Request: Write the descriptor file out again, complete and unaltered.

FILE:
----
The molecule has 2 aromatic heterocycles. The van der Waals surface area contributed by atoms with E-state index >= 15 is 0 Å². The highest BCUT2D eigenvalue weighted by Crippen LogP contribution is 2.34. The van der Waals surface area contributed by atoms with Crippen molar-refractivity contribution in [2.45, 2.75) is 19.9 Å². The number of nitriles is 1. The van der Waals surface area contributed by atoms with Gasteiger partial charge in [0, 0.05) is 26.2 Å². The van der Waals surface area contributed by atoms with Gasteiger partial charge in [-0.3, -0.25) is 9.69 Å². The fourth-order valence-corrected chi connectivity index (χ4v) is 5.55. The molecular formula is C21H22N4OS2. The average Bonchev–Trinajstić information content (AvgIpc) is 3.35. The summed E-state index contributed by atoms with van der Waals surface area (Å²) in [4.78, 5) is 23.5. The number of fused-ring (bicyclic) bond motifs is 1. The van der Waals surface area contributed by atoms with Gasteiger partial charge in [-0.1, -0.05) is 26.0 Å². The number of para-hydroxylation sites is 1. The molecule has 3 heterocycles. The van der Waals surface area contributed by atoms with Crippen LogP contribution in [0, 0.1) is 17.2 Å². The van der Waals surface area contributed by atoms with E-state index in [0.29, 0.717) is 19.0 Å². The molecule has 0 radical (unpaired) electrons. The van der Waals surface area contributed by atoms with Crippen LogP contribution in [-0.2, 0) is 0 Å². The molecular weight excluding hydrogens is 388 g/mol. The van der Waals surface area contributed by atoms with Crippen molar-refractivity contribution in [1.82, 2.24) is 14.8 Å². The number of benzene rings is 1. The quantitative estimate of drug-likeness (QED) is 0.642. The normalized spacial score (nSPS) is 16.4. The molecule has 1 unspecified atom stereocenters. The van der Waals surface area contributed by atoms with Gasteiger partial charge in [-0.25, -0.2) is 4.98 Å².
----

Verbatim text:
The molecule has 2 aromatic heterocycles. The van der Waals surface area contributed by atoms with E-state index >= 15 is 0 Å². The highest BCUT2D eigenvalue weighted by Crippen LogP contribution is 2.34. The van der Waals surface area contributed by atoms with Crippen molar-refractivity contribution in [2.45, 2.75) is 19.9 Å². The number of nitriles is 1. The van der Waals surface area contributed by atoms with Gasteiger partial charge in [0, 0.05) is 26.2 Å². The van der Waals surface area contributed by atoms with Gasteiger partial charge in [-0.3, -0.25) is 9.69 Å². The fourth-order valence-corrected chi connectivity index (χ4v) is 5.55. The molecular formula is C21H22N4OS2. The average Bonchev–Trinajstić information content (AvgIpc) is 3.35. The summed E-state index contributed by atoms with van der Waals surface area (Å²) in [4.78, 5) is 23.5. The number of fused-ring (bicyclic) bond motifs is 1. The van der Waals surface area contributed by atoms with Gasteiger partial charge in [-0.1, -0.05) is 26.0 Å². The number of para-hydroxylation sites is 1. The molecule has 3 heterocycles. The van der Waals surface area contributed by atoms with Crippen LogP contribution in [0, 0.1) is 17.2 Å². The van der Waals surface area contributed by atoms with E-state index in [0.29, 0.717) is 19.0 Å². The molecule has 0 radical (unpaired) electrons. The van der Waals surface area contributed by atoms with Crippen LogP contribution in [-0.2, 0) is 0 Å². The molecular weight excluding hydrogens is 388 g/mol. The van der Waals surface area contributed by atoms with Crippen molar-refractivity contribution in [1.82, 2.24) is 14.8 Å². The number of benzene rings is 1. The quantitative estimate of drug-likeness (QED) is 0.642. The normalized spacial score (nSPS) is 16.4. The molecule has 1 unspecified atom stereocenters. The van der Waals surface area contributed by atoms with Gasteiger partial charge in [-0.25, -0.2) is 4.98 Å².